As he gazes into lake Hassan disappears.
The reader now realizes P has begun this section at the end. and we start over.

I can’t help seeing some intentionality in this Lake with its’ depths of living power in contrast to Kit’s sister and her comparison to lakes filled with mine tailings and industrial runoff. A powerful not fully tamed river flows from Baikal, but the agents of imperial corruption are everywhere at war with the ancient mysteries.
“Back at the beginning of their journey,...
We here that the Gate or stone arch they seek as entry to the jouney is considered un-reachable by locals and the terrain un-mapable by cartographers. Kit feels he can’t look at the country (which looks fleetingly like an ancient city) directly. Kinda reminds of Emily Dickinsonn’s tell all the truth , but tell it slant. Somehow they come to the gate which is enormous, a gothic arch cut into layed stone a thousand feet high whose falling flakes defy the rules of gravity, moving at the speed of sound in their dangerous plummet. He looks up and sees an eagle, interpreting the sight as a sign. He steps through and hears a choral bellow and sees a city straight ahead, turns to Hassan who confesses to nothing.
There is another line that tells us the journey is not linear or geographic.’The space the gate had opened to was lies geographic than to be measured along axes of sorrow and loss. “ This is some sad shit . the earth has been ripped from us like a sister by the killers of Joe Hill and Martin King and Jesus and Ghandi, and is the sex slave of imperial thugs. Apologies; I rant.
I liked the coversation near the end Prance exposing the violent crusade of the American empire’s religious sujugation of Africans and Aboriginal Americans. A line like the following: “ (The Civil War ) That was the gods you tried to destroy, waiting their hour, taking their revenge…” is where I see a spiritual Karmic balance in the mind of the author. A satirist examines human practice in the light of professed notions.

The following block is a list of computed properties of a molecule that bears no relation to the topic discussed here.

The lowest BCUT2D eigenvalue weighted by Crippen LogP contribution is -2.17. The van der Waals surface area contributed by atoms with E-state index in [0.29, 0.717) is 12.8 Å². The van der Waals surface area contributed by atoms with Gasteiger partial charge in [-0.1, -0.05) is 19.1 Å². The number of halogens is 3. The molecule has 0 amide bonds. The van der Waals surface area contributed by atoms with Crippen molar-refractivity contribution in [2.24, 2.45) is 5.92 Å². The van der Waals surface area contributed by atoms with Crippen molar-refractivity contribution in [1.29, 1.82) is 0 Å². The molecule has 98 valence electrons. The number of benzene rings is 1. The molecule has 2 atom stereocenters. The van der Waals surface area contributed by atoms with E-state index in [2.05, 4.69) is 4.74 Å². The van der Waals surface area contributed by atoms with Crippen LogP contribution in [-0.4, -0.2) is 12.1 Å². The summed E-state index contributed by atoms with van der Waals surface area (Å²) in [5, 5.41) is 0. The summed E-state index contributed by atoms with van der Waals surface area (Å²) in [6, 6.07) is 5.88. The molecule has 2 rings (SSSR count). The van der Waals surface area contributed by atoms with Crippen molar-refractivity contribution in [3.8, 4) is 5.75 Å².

The first time I read this short chapter, it seemed much longer. Like one of Rembradt's monumental thumbnail sketches.

At Thursday, July 19, 2007 10:17:00 AM, Blogger Will Divide said...

Oh yeah, (766:31) Rinpungpa instructs the Yogi, 'remember one thing--when you come to a fork in the road, take it.'

Recall, oh bhikkhus, that this great precept was spoken first by the American bodhisattva, Yogi Berra.

At Thursday, July 19, 2007 12:57:00 PM, Blogger Civic Center said...

Will, you left out the great punchline right after the quote taken from the "American bodhisattva, Yogi Berra" which is "Easy for him to say, of course, being two people at once."

Do you think Yogi Berra was bilocated? Is that the meaning of Hanna-Barbera's "Yogi Bear" and all the zen koans that have been attributed to both of them?

At Friday, July 20, 2007 8:31:00 AM, Blogger Joseph said...

From Neddie: What is up with those rock fragments putatively being thrown off by the Gate? "...Shedding pieces of itself from so high up that by by the time they hit the ground they'd be invisible, followed by the whizzing sound of their descent, for they fall faster than the speed of sound.... At any moment a loose fragment might fall too fast for Kit to hear it before it slashed into him...."? Could Our Artificer be more blatantly alluding to a falling rock[et]?

These fragments of an ancient gate, visible only to the serious risk taking seeker,made me think of neutrinos, x-rays, and such particles as pass through planets at the speed of light, but the context made me think its a way of hinting at the extreme danger of both truth and of the fallout of misdirected religious forces.

At Friday, July 20, 2007 9:31:00 AM, Anonymous Anonymous said...

These fragments of an ancient gate, visible only to the serious risk taking seeker, make me think of...

when you phrase it that way, it makes me think of St Peter's gate.

At Sunday, July 29, 2007 5:55:00 AM, Blogger Monte Davis said...

"ruckus details"

Wish I'd written that. (Back from vacation, catching up)